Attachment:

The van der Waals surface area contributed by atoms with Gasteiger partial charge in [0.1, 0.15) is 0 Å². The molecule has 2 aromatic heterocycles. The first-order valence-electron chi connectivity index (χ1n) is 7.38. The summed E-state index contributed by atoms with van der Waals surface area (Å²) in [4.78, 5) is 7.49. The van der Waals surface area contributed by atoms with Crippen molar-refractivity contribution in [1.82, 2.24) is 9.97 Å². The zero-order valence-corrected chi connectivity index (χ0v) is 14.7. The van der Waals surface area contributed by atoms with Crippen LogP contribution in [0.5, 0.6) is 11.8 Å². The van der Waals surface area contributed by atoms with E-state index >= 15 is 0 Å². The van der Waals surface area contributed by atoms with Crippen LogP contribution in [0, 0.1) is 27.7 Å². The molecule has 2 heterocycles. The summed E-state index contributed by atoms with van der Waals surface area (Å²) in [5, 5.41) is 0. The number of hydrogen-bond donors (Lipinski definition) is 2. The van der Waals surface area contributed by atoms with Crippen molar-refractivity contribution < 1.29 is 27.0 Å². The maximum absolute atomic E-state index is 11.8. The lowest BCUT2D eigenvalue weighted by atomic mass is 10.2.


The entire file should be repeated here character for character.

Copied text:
The van der Waals surface area contributed by atoms with Gasteiger partial charge in [0.1, 0.15) is 0 Å². The molecule has 2 aromatic heterocycles. The first-order valence-electron chi connectivity index (χ1n) is 7.38. The summed E-state index contributed by atoms with van der Waals surface area (Å²) in [4.78, 5) is 7.49. The van der Waals surface area contributed by atoms with Crippen molar-refractivity contribution in [1.82, 2.24) is 9.97 Å². The zero-order valence-corrected chi connectivity index (χ0v) is 14.7. The van der Waals surface area contributed by atoms with Crippen LogP contribution in [0.5, 0.6) is 11.8 Å². The van der Waals surface area contributed by atoms with E-state index >= 15 is 0 Å². The van der Waals surface area contributed by atoms with Crippen LogP contribution in [0, 0.1) is 27.7 Å². The molecule has 2 heterocycles. The summed E-state index contributed by atoms with van der Waals surface area (Å²) in [5, 5.41) is 0. The number of hydrogen-bond donors (Lipinski definition) is 2. The van der Waals surface area contributed by atoms with Crippen molar-refractivity contribution < 1.29 is 27.0 Å². The maximum absolute atomic E-state index is 11.8. The lowest BCUT2D eigenvalue weighted by atomic mass is 10.2.